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A-Level students ‘still see university as safest option for job prospects’

16 Aug 2018 By Hayley Kirton

Apprenticeships ‘less well known’ and ‘misunderstood’ counterpart to degrees, say experts

Experts are advising A-Level students collecting results today not to default to a university degree, as official statistics reveal apprenticeship starts have failed to recover to pre-levy levels. 

The Department for Education (DfE) announced this morning that “over half of [A-Level] entries were in subjects that open doors to the widest range of courses at Russell Group universities, with the proportion continuing to rise year on year”. The government statement also said today’s results indicated there would be a “record rate of 18 year olds” going to university next month. 

Lizzie Crowley, skills adviser at the CIPD, noted that while A-Level students planning to go on to university enjoyed “quite a clear pathway”, the apprenticeship route was less clear.

Crowley called on businesses to offer more high quality apprenticeships, adding that, until that happened, “many young people will opt to choose what, in their view, looks like the safest option”. 

And Becci Newton, associate director at the Institute for Employment Studies, told People Management, that, compared to university degrees, “apprenticeships remain less well known, misunderstood in respect of the range and levels of occupations they cover, and the application process is not as straightforward for colleges to support”. 

“Both are good options but the higher education route is currently much better understood by young people, parents and providers,” Newton added.  

Research by the Association of Accounting Technicians (AAT), released earlier this week, discovered that employers prefer candidates with a relevant apprenticeship or work experience rather than a degree. 

“Many people still think that having a university degree will be most valued by employers, but our research suggests this is not always the case,” said Suzie Webb, AAT’s director of education and development.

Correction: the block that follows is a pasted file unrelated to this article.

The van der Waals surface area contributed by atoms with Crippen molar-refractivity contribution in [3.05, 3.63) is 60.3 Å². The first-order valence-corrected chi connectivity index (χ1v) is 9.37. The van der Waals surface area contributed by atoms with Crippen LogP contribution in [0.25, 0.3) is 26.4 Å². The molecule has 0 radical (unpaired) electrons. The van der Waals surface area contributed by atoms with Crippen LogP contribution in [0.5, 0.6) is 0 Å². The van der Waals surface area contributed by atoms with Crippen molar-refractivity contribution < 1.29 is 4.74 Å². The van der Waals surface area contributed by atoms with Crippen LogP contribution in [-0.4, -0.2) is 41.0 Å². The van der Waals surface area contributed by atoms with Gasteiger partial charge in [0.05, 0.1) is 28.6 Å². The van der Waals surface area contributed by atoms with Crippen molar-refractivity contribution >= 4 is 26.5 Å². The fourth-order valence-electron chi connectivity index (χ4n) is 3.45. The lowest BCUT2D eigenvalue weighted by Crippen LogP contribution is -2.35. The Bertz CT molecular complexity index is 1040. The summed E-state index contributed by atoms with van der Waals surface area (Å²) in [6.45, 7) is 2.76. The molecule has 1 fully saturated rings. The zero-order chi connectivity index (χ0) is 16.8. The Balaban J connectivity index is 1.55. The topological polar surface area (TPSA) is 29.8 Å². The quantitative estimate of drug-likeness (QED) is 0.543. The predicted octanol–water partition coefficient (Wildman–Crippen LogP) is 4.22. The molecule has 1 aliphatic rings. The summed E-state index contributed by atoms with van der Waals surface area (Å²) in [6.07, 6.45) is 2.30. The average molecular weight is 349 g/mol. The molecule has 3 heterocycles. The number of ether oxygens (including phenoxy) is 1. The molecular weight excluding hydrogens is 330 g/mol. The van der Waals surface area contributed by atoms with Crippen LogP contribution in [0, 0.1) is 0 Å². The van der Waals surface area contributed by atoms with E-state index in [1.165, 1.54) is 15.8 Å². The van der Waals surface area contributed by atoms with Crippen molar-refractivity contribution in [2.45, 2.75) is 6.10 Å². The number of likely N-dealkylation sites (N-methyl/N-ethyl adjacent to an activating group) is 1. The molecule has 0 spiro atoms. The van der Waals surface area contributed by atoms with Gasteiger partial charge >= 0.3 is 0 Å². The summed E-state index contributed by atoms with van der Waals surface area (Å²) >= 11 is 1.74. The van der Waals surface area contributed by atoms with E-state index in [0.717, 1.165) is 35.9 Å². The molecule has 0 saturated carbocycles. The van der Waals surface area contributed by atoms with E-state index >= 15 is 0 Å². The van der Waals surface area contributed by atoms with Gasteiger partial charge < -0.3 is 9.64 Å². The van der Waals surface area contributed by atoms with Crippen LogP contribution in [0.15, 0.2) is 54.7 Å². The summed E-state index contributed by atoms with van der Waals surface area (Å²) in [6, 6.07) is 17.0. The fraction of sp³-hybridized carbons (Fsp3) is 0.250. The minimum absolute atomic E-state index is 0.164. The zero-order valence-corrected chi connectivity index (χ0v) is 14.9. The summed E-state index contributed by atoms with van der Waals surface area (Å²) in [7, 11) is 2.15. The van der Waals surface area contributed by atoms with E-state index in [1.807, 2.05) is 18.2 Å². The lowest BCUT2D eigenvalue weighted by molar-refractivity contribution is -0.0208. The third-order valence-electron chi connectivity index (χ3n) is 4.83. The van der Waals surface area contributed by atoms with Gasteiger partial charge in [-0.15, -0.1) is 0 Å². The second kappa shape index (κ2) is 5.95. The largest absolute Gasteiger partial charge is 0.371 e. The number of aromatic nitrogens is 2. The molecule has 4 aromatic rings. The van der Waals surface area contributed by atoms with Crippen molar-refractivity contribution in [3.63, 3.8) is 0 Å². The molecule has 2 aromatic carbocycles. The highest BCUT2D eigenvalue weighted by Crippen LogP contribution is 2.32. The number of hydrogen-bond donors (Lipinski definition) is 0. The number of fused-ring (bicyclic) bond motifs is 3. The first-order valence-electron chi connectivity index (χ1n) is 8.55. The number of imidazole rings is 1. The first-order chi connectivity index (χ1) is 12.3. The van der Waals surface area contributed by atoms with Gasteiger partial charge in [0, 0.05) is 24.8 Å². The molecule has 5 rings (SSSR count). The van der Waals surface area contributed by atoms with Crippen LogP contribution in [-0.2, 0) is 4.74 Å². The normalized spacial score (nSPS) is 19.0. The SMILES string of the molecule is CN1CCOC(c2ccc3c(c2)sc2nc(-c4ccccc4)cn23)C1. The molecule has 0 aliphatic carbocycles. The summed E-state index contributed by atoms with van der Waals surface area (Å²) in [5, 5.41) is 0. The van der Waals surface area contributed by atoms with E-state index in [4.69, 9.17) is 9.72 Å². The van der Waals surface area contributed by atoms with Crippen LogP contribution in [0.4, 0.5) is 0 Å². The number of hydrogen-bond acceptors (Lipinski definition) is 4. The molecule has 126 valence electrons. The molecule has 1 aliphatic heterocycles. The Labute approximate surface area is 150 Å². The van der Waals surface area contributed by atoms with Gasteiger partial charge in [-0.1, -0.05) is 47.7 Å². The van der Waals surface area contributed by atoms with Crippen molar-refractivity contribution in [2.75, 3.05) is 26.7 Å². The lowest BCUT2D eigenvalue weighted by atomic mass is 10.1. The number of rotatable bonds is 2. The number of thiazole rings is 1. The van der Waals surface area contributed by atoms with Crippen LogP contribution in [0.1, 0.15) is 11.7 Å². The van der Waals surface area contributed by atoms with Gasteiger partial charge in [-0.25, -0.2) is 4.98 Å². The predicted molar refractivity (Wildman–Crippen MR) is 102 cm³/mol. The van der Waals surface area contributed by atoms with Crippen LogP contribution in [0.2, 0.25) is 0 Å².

Steven Medley, an apprentice engineer at telecoms company Maintel, said his apprenticeship had helped further his interest in the field while he became Cisco-certified.

“I get to travel the country, visit different customer sites and get involved in new products on a regular basis,” Medley added. “It’s safe to say I’m never bored and I’m always learning.”

But official statistics suggest apprenticeships’ popularity has waned since the 2017 introduction of the apprenticeship levy. Figures published today by the DfE revealed there had been 22,300 apprenticeship starts in May 2018, up 73 per cent from 12,900 the same month the year before

However, May 2017 marked the first month of the apprenticeship levy, when the system received a significant shock. FE News reported that, compared to May 2016’s 36,700 starts, this year’s starts are down 39 per cent. 

Meanwhile, research published earlier this week by the DfE cautioned that employers were not always aware of what technical qualifications were available, so “some qualification types appear to be less highly regarded depending on the sector”.

The report, which was carried out by consultancy CooperGibson on behalf of the government department, concluded “tailoring promotional messages to local/employer need would be advantageous and may increase take-up”.

However, the department’s wider research into Level 4 and 5 qualifications – which includes NVQs and foundation degrees – suggested people with such education enjoyed good employment prospects, while the qualifications could plug skills gaps in the ICT and engineering sectors.

“We want everyone to be able to access high quality technical education and training so they can get the skills they need,” said apprenticeships and skills minister Anne Milton. “Having these skills can change people’s lives, leading to a rewarding career and fantastic opportunities.” 

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